In India, the public policy industry was one of the first to be de facto nationalized. After all the aim of the Indian leadership at one point (for reasons of ideology or expediency) was indeed to nationalize almost everything – we remember Nehru’s stab at agricultural collectivization and Indira’s successful bank nationalization. In such a scenario, why not make sure that you control those who make prominent and prolific suggestions about policy in the first place? Public policy keeps busy a subset of the broader intelligentsia – universities, journals, and newspapers. How to tame them?

Nehru himself – and multitudes of Nehruvians later on – accomplished this in many ways. First, comprehensively control the universities and distribute the many tenured teaching and research jobs (sinecures?) to fellow leftists. The academic system is such that it reinforces, not counteracts, initial bias – and is consequently very path dependent. A few Marxists are parachuted into a relatively sane sociology department; then they offer plum foreign trips and seminars to committed comrades.

The moderate Marxists soon realized that genuine reconstruction (as opposed to terminological reinvention) was not that lucrative after all and the Rightists – they went on a self-imposed exile to the private sector long back. Few of course slip through socialist sieves, or have a later life epiphany. They become apostates, and refuse to believe in the God that has failed everywhere except in their ivory towers, where accountability is about as high as the water level in the deserts of Marwar.

Then, go about restricting free speech and private property in the Country’s First Amendment itself. Put all kind of restrictions and requirements – “pressure spots”, and combine them with incentives of all kind. Have you complied to the T with all our taxation, excise and other laws? Do you want government ads? Wise folks know which side their bread is buttered. BJP too abused power when it comes to media. The NDA government also tried to change the ideological balance in academia, but it utterly failed in this rather entrenched sector.

Co-opting academia and media is one part of the strategy for the government; the other aspect is creating your own think tanks that would “crowd out” the incipient market of public policy advisory – and it should indeed be an industry, even if the ratio of psychological to monetary compensation is a bit higher than elsewhere. Jawaharlal Nehru created the Planning Commission despite Sardar Patel’s objections and Sonia Gandhi created the National Advisory Council. Calling these bodies unconstitutional is inaccurate and in any case beyond the point – they clearly exist, and are legal. The core issue is tax rupees used to run policy advisory bodies, university departments and media ads (and generally with an ideological/partisan bent that the Indian right is not happy with, if only out of bitterness and not principle).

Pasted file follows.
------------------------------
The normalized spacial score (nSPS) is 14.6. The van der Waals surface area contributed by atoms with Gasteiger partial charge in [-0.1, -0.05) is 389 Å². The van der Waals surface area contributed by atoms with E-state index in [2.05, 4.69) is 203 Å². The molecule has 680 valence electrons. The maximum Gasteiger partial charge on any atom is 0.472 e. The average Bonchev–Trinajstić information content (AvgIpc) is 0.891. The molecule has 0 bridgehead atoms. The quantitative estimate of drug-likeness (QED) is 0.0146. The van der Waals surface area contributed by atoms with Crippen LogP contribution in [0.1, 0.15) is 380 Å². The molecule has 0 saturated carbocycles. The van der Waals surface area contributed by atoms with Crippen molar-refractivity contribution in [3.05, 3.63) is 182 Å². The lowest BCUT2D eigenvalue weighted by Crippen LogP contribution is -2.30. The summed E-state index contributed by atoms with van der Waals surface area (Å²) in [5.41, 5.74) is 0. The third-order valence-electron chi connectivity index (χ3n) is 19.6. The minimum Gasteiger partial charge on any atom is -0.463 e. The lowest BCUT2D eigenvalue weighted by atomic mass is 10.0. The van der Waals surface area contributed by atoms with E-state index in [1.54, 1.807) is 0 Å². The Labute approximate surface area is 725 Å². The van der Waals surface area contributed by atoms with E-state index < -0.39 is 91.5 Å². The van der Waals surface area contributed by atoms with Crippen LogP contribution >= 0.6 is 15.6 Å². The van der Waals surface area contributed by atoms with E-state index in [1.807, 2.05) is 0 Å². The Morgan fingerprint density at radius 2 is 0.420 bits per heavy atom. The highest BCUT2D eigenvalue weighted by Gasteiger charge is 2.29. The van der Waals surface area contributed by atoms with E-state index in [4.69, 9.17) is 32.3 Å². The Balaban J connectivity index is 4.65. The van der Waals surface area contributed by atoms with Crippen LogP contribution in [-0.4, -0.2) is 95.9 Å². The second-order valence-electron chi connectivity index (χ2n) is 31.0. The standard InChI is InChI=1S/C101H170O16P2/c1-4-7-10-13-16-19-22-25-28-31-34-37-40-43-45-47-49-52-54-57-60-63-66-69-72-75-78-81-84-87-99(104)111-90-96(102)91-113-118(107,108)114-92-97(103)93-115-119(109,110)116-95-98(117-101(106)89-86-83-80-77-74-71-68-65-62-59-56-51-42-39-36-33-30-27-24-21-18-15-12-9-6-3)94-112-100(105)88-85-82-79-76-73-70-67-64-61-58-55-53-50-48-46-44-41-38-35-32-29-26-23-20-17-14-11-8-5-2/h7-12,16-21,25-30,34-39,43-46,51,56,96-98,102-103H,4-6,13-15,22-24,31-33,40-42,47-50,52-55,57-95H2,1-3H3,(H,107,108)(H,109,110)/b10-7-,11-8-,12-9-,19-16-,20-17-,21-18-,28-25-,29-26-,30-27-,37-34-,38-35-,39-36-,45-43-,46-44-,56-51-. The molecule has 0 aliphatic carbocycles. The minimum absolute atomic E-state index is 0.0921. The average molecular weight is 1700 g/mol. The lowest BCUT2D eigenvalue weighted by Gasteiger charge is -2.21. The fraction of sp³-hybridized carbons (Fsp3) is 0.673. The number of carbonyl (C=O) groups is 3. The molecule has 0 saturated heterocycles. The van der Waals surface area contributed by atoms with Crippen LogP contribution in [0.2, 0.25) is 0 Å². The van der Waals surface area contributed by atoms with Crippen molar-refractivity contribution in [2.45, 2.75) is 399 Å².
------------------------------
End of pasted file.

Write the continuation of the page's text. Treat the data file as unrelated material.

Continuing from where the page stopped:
Even formal Indian think-tanks are mostly run by retired bureaucrats, funded by the state, and are disproportionately focused on defence and foreign affairs. In the USA, we first had theAmerican Enterprise Institute (AEI) take on Brookings and other “progressive” brain trusts decades ago – followed by Heritage and Cato later. Right-leaning scholars made these think-tanks their own universities, and some even had students. Over the years, the number of think-tanks have boomed – and so have their “politicization”. In India, Center for Policy Research (CPR) – most prominently represented by Dr. Pratap Bhanu Mehta – and its derivative organization, PRS Legislative Research, are quasi-state, quasi-private. Government funding is there, but funding by individuals and foundations – domestic and foreign – is also there [check out this article in Open magazine]. More than that, the approach to policy discourse (especially for PRS) is to elucidate more and argue less.

Within more conventionally private institutes in India, one of the finest classical liberal think tanks doing good policy and advocacy work in the area of economics, especially education and livelihood, is the Center for Civil Society (CCS). CCS has constantly talked up liberalization for the poor, hitting the leftist narrative where it hurts i.e. their pretence of working for the poor. It has not only fought for good causes in publications and seminar rooms, but also in courts and the offices of bureaucrats.